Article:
Groundhog Day, and if any groundhog knows what's good for him, he'll be staying put in his den and keeping his nose warm.
It's early -- maybe 5 am EST and as I sit in my city in the north, feeling the stirrings of a snowstorm readying to shriek into town, I count my blessings because Montreal has been mostly spared a harsh winter.
Meanwhile, the United States is in the throes of blizzard conditions; Chicago is being walloped (I hope Rahm Emanuel is safe and warm in the bosom of his, er, family. Go, Rahm, go!!)
The massive winter storm, stretching nearly the length and breadth of the US is moving upward and eastward.
Meanwhile, Yasi, the category 5 cyclone, is making landfall in Queensland Australia.
A day when Mother Nature declares her intention to howl. Is she, I wonder, calling us to rethink what's happening to the melting Arctic ice? That's what meterologists are saying. I believe them.
As a reminiscence of calmer, brighter days, when the heartbeat was palpable beneath the vest, quietly marking delight in the universe, and love for the divine possibilities of urban life, I offer a poem -- a favourite of mine -- written way back in 1802. Before the official start of the Industrial Revolution. Before man overran the planet in population explosions.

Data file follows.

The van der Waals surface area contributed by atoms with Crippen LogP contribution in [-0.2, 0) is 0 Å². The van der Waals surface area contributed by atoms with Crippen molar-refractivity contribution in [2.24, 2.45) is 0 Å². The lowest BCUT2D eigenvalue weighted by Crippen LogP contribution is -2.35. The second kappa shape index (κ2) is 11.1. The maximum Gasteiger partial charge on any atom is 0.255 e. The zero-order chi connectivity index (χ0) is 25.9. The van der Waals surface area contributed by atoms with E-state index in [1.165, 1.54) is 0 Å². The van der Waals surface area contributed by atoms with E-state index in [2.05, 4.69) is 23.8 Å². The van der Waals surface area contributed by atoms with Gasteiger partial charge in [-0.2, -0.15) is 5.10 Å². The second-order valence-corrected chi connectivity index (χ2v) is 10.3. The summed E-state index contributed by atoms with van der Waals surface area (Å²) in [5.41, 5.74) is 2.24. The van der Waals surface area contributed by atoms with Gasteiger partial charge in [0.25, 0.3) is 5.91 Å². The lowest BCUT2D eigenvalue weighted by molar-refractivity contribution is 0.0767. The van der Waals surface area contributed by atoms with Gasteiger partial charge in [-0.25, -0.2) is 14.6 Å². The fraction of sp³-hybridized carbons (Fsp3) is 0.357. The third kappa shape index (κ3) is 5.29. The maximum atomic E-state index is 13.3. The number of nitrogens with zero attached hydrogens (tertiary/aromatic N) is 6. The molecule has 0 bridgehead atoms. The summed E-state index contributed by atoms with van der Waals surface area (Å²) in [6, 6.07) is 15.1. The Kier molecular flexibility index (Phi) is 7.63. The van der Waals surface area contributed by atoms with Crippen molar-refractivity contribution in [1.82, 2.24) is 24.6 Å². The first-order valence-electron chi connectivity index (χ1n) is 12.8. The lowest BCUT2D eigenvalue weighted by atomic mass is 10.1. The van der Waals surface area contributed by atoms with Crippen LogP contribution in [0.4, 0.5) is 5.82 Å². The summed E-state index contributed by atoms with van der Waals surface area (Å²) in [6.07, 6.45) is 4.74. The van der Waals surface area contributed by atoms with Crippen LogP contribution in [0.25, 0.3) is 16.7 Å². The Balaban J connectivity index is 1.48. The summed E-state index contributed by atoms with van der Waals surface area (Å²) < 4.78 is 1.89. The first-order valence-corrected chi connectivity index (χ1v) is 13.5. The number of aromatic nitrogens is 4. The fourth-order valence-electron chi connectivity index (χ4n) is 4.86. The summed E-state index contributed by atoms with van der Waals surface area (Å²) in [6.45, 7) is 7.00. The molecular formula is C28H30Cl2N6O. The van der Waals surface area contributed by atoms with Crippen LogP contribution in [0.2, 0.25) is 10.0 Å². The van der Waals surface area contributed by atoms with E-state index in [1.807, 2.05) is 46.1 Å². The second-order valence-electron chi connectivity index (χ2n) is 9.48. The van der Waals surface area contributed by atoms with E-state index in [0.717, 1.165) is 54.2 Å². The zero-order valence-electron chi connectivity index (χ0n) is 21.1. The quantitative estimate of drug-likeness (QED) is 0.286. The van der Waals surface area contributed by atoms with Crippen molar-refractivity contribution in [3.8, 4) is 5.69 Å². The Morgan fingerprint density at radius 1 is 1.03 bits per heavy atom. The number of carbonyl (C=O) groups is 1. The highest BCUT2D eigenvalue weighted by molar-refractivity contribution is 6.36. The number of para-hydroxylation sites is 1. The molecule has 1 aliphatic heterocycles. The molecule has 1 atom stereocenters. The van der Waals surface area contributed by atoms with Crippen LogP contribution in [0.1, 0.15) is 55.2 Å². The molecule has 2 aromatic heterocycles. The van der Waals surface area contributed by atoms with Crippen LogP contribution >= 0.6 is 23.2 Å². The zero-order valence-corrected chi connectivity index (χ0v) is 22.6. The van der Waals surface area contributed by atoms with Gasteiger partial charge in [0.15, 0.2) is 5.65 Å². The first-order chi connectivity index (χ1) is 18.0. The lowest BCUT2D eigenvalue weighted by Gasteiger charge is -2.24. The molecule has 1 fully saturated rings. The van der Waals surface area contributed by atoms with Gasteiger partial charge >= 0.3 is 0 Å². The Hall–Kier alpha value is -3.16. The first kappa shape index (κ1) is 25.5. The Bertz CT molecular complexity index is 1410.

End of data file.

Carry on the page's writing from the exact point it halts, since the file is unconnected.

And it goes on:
Despite the challenges of modern life, I continue to draw hope and inspiration by looking backward to something recognizable even today. There will always be pots of flowers propped on street corners, evening terraces humming in fragrant conversation and breezes, balconies overlooking sleepy rivers -- so long as we tend to them.
Composed Upon Westminster Bridge September 3, 1802
by William Wordsworth
Earth has not anything to show more fair:
Dull would he be of soul who could pass by
A sight so touching in its majesty:
This City now doth like a garment wear
The beauty of the morning; silent , bare,
Ships, towers, domes, theatres, and temples lie
Open unto the fields, and to the sky,
All bright and glittering in the smokeless air.
Never did the sun more beautifully steep
In his first splendour, valley, rock, or hill;
Ne'er saw I, never felt a calm so deep!
The river glideth at his own sweet will:
Dear God! the very houses seem asleep;
And all that mighty heart is lying still!